We did





Flamingos filter-feed on brine shrimp and blue-green algae. Their beaks are specially adapted to separate mud and silt from the food they eat, and are uniquely used upside-down. The filtering of food items is assisted by hairy structures called lamellae which line the mandibles, and the large rough-surfaced tongue. The pink or reddish color of flamingos comes from carotenoids in their diet of animal and plant plankton.

Flying Yellow-billed stork (Mycteria ibis), sometimes also called the wood stork.


Flamingos are very social birds; they live in colonies whose population can number in the thousands.

Animo with our Nissan Urvan

Baboon mum with a baby

Baboon Cliff View Point

Red-headed rock agama

View from the cliff to the lake

Hyrax (Pečinar)

Sometimes it is called the "The Bird Watchers’ Paradise"

On the lookout for a Leopard. Unfortunately we didn't see one.

Zebras near the ranger's post

A male impala taking care of his women. Only the males have the characteristic slender, lyre-shaped horns, which can grow to be 45–92 cm long.

You can find 56 different mammal species in Lake Nakuru National Park

Campsite near Makalia Falls

Makalia Falls

Being a member of the big five game family, a term originally used to describe the five most dangerous animals to hunt, the Cape buffalo is a sought-after trophy, with some hunters paying over $10,000 for the opportunity to hunt one. The larger bulls are targeted for their trophy value, although in some areas, buffaloes are still hunted for meat.

Secretarybird builds a nest at a height of 5–7 m on Acacia trees. Both the male and female visit the nest site for almost half a year before egg laying takes place.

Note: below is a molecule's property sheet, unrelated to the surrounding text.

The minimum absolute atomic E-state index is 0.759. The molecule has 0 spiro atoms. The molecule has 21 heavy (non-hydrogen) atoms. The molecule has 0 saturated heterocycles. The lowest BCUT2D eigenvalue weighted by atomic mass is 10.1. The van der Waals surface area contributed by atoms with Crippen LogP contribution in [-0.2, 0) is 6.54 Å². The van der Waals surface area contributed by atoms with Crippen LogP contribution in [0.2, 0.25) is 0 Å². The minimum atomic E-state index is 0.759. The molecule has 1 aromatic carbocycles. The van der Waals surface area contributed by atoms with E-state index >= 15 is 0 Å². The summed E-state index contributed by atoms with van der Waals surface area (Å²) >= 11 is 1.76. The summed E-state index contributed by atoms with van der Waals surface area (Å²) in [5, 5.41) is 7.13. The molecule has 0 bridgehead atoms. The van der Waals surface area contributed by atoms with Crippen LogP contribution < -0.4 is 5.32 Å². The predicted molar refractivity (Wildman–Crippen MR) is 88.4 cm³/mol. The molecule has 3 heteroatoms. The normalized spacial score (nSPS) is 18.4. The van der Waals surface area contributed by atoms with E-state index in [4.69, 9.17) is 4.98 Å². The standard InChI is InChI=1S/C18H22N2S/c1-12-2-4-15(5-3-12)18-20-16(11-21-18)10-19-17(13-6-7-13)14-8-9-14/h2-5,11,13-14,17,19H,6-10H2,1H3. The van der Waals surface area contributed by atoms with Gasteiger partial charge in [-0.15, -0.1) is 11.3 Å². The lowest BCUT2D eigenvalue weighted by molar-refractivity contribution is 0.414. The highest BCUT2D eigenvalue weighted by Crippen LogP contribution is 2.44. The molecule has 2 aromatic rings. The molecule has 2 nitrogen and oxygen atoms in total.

Giraffes usually inhabit savannas, grasslands, and open woodlands. Their primary food source is acacia leaves, which they browse at heights most other herbivores cannot reach.


The circulatory system of the giraffe has several adaptations for its great height. Its heart, which can weigh more than 11 kg and measures about 60 cm long, must generate approximately double the blood pressure required for a human to maintain blood flow to the brain.

Short history of the park: 1957 - declared a conservation area, 1961 - Southern two thirds designated a bird sanctuary, 1964 - the bird sanctuary was extended covering the whole lake and a small strip of land around it, 1968 - gazetted as National Park, 1977- a number of Rothschild Giraffes translocated to the park from western Kenya for their protection, 1984 - established as first government managed rhino sanctuary, 1986 - an electric fence was erected around the park to replace the earlier chainlink, 1987 - the park was declared a rhino sanctuary, 1990 - the lake was designated as a Ramsar site, 2009 - designated as IBA (450 identified bird species), 2011 – Designated by UNESCO as one of the Kenya Lakes System (Lakes Elementaita, Nakuru and Bogoria) World Heritage Sites

Depending on the season, Lake Nakuru can cover up to about 40 km2

Cormorants by the lake

The white rhinoceros or square-lipped rhinoceros (Ceratotherium simum) is the largest extant species of rhinoceros. There are also Black rhinoceroses in the park, but we didn't see them.

Exiting the park

Our safari days were over. Animo, the driver, took us to lunch and then he dropped us off in Nairobi, where we picked up our luggage, that was stored at the safari agency. Our next stop was the police station, where we reported the stolen wallet (read 13280) and then we headed to the bus station. We already had the tickets for a night bus from Nairobi to Malindi. We were quite early, therefore we used that time for quick tea, mandazi and shopping.

Although we had VIP seats, the drive itself wasn't so pleasant, since the driver was the boss of the road, overtaking everything that was slower without looking over other road participants.

On a night bus from Nairobi to Malindi

From Nakuru through Nairobi towards Malindi

Previous days on blog of Kenya travel days with Nada:
Pre-Pre DayPre-DayDay1Day2Day3Day4Day5Day6Day7, Day8, Day9, Day10, Day11.